7 Myths About Seizures

  • happy couple
    Don't fall for these falsehoods.
    If you're unfamiliar with seizures, they can seem quite mysterious. But a seizure is just an abnormal burst of electrical activity in your brain that temporarily affects your awareness, sensations, thoughts or actions. You may have heard some misinformation and myths about seizures. Now is the time to learn the truth.

  • Women rubbing hands
    Myth: All seizures involve convulsions.
    There are many kinds of seizures. Some cause fainting and convulsions—dramatic episodes in which the body first becomes rigid and then jerks uncontrollably. But some only cause brief spells of blinking rapidly and staring into space. Others cause strange sensations (like tingling) or odd behaviors (like repeated lip smacking).
     

  • tired male backpacker with dehydration and heat exhaustion
    Myth: Seizures always mean epilepsy.
    Epilepsy involves having seizures that occur repeatedly. Sometimes seizures happen just once or twice and then never return again. Such seizures may result from a new concussion, a high fever, low blood sugar, or withdrawal from alcohol or drugs, to name a few examples. If the seizures don't recur, they aren't considered epilepsy.
     

  • two boys playing video games
    Myth: Videogames often trigger seizures.
    Videogames with rapidly flashing lights or alternating color patterns can sometimes trigger seizures, but this is rare. Only 3% of people with epilepsy react to visual triggers. Even in this group, seizures may occur only under very specific circumstances—for example, if light of a certain brightness flashes at a particular speed.
     

  • woman having aura
    Myth: Seizures aways give fair warning.
    Warning signs of a seizure are called auras. These occur while you're still aware of what is happening. The aura may take many forms—for example, feeling panicky, getting dizzy, or smelling odors that aren't there. But not everyone experiences auras. For some, the first sign of a seizure is losing awareness or passing out.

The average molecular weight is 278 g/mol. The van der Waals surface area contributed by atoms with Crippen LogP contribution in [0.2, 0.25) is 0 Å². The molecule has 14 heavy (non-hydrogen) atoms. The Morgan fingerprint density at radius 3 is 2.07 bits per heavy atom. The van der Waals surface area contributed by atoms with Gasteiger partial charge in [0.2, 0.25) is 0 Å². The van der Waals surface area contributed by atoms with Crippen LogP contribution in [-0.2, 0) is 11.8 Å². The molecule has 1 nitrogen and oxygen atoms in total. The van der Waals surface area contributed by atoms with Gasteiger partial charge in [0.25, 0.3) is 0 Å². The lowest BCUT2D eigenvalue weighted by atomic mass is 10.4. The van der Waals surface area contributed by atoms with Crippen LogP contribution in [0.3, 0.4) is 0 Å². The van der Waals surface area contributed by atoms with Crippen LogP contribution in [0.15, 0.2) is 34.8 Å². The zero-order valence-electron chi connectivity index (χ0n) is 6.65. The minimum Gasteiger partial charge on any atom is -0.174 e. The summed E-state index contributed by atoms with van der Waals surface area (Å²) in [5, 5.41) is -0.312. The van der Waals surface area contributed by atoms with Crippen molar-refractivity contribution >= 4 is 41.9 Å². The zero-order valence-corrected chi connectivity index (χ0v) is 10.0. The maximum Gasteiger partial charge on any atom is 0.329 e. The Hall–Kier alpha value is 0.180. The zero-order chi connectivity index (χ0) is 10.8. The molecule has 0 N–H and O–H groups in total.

• woman having seizure
    Myth: You'll swallow your tongue.
    No matter what you've heard, it's impossible to swallow your tongue during a seizure. Some people also mistakenly believe that, when you're having a seizure, they should force something into your mouth. In reality, this could make you break a tooth, cut your gums, or even fracture your jaw.
     

  • woman sitting on steps with head in hands
    Myth: Being restrained stops a seizure.
    Forget what you've seen in movies: Bystanders shouldn't try to hold you down while you're having a seizure. Being physically restrained won't halt the seizure, and you might fight back in a state of confusion. Letting you move or walk around is just fine, so long as you're in safe surroundings.
     

  • Couple consulting with doctor holding digital tablet
    Myth: Epilepsy treatments rarely work.
    With the right medication at the right dose, about two-thirds of people with epilepsy can completely control their seizures. For the remaining one-third, other treatments are sometimes added to the medication to improve the results. Treatment options may include brain surgery, nerve stimulation with an implanted electrical device, or a special diet.
     

7 Myths About Seizures

About The Author

Was this helpful?
(249)
Last Review Date: 2019 Feb 19
Explore Epilepsy
  • Learn how epilepsy and seizure symptoms can affect driving, and how epilepsy driving laws may affect you.
    August 17, 2018
  • One in 26 Americans will develop epilepsy during their lifetime and caregiving for this disorder can be scary and stressful. Seizures happen unexpectedly and not knowing how to respond can be a big challenge for caregivers. Though epilepsy presents itself in different ways for every person, there are general guidelines that can make you feel more capable and prepared as a caregiver.
    June 10, 2016
  • If you have epilepsy, it’s likely your doctor prescribed a few different medications at various dosages before you found the one that helped control your seizures best. But over time, your epilepsy treatment may not work as well as it once did. Although this can be discouraging, before worrying that you may have to start over again, there could be a simple fix, depending on why the treatment stopped being effective. Here are some things to watch out for if your epilepsy treatment doesn’t seem to be working.
    June 10, 2016
  • These basic first aid steps will help you protect and care for your loved one during a seizure.
    June 10, 2016
Recommended Reading
Next Up
Answers to Your Health Questions
Trending Videos